a)      whai / adopt the Auckland Civil Defence Emergency Management Group Plan 2024-2029 (Attachment C of the agenda report).

 

Horopaki

Context

5.       The CDEM Act requires Civil Defence Emergency Management Groups to develop Group Plans. Group Plans are strategic documents that set out the strategic vision and action plan for achieving disaster resilience in an area.

6.       The current Auckland Civil Defence Emergency Management Group Plan is dated 2016-2021. It remains in force until replaced. Development of a new, replacement Group Plan has followed the prescribed process set out in the CDEM Act and Director’s Guidelines for Group Plans produced by the National Emergency Management Agency (NEMA). The process of developing the plan has been reported to the Committee during April, July and October 2023.

7.       The final stage in the development of the Group Plan was submission to the Minister for comment under section 49(1) of the CDEM Act. The plan was submitted to the Minister on 27 November 2023. The Minister provided comment on 20 February 2024. Attachment C contains a final Group Plan, as amended by the Minister’s comments. 

Tātaritanga me ngā tohutohu

Analysis and advice

8.       The Minister’s comments are contained in Attachment A. The comments are largely supportive of the plan. Of particular note, the Minister:

·        notes that the plan appears to strike a good balance between strategic direction and operational readiness with a good level of detail incorporated into the various action plans

·        acknowledges the inclusion of Māori engagement throughout the plan with the intent to enable greater iwi and Māori participation in emergency management in the region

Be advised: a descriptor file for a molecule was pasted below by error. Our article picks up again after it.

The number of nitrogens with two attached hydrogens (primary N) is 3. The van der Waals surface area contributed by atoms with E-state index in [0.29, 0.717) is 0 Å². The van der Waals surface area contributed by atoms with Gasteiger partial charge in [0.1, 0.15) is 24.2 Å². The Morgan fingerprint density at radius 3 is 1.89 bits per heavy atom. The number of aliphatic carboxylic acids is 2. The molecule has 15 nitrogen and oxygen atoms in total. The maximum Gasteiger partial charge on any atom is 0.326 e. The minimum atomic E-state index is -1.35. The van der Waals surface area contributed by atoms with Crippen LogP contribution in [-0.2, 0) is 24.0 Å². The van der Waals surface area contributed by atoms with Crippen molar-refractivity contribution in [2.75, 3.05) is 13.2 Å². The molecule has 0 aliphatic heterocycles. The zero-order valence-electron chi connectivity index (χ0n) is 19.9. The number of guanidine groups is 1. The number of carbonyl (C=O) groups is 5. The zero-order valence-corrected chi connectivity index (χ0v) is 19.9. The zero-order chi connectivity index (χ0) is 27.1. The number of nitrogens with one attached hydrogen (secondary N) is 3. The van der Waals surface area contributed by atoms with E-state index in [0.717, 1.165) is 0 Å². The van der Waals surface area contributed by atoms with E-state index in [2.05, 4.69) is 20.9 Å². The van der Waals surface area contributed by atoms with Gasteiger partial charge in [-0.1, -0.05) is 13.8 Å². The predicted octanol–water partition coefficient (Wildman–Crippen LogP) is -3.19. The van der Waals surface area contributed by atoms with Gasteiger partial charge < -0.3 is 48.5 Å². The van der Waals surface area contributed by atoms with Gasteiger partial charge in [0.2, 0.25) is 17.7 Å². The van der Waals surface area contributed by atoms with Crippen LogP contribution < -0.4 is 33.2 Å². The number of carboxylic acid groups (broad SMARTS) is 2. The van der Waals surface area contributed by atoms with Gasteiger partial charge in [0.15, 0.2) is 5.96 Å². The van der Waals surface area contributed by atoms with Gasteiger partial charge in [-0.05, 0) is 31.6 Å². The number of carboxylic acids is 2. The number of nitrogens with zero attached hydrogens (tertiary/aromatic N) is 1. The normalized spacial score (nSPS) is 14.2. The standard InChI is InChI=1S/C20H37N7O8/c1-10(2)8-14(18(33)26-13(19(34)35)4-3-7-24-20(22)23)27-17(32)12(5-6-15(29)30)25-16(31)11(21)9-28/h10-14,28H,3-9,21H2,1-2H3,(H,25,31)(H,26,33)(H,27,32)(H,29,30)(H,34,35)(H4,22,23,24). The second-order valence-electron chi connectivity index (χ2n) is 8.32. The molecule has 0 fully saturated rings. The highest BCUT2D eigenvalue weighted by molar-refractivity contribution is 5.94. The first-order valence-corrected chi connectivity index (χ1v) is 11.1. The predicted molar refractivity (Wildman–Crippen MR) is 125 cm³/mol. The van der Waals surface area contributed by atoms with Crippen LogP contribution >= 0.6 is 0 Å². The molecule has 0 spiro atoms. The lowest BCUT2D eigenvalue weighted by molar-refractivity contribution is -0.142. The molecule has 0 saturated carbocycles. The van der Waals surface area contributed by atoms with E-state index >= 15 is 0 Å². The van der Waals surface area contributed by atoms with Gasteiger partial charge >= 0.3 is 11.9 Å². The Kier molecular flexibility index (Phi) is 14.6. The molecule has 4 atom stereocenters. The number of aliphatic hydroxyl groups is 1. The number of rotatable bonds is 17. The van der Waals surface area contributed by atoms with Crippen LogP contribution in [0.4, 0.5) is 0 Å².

·        notes that the Group has consulted with agencies involved in Civil Defence Emergency Management (CDEM) and the communities of Auckland

·        commends the Group’s enthusiasm and commitment to CDEM and the work undertaken to respond to the recommendations of recent reviews and reports

·        encourages the CDEM Group office to ensure operational documents are regularly reviewed, kept up to date and publicly available where possible

·        concludes that the work the Group carries out is fundamental to achieving a resilient Auckland and New Zealand as a whole.

9.       Based on advice from NEMA, minor recommended changes are noted in a table that accompanied the Minister’s letter (Attachment B). The changes relate to:

·        describing the consultation process that was undertaken to inform the plan

·        providing more detail on how Auckland Council coordinates with other CDEM Groups to better understand and plan for shared hazards and risks

·        providing clearer linkages between the National Disaster Resilience Strategy objectives and the Auckland CDEM Group Plan objectives

·        clarifying the link between exercising and improving planning and preparedness

·        ensuring all externally referenced documents are hyperlinked in the plan.

10.     The table in Attachment B provides comment regarding how the Minister’s suggestions have been addressed in the final plan. Attachment C contains the final Auckland CDEM Group Plan, that is recommended for adoption. Amendments to address the Minister’s comments are shown as tracked changes. Minor subsequent changes to the plan have also been reflected, such as updated Appendix numbers. A new action has also been added to the operational readiness action plan, to ensure the full suite of monitoring and maintenance activities for operational systems are captured in the plan.

 

Tauākī whakaaweawe āhuarangi

Climate impact statement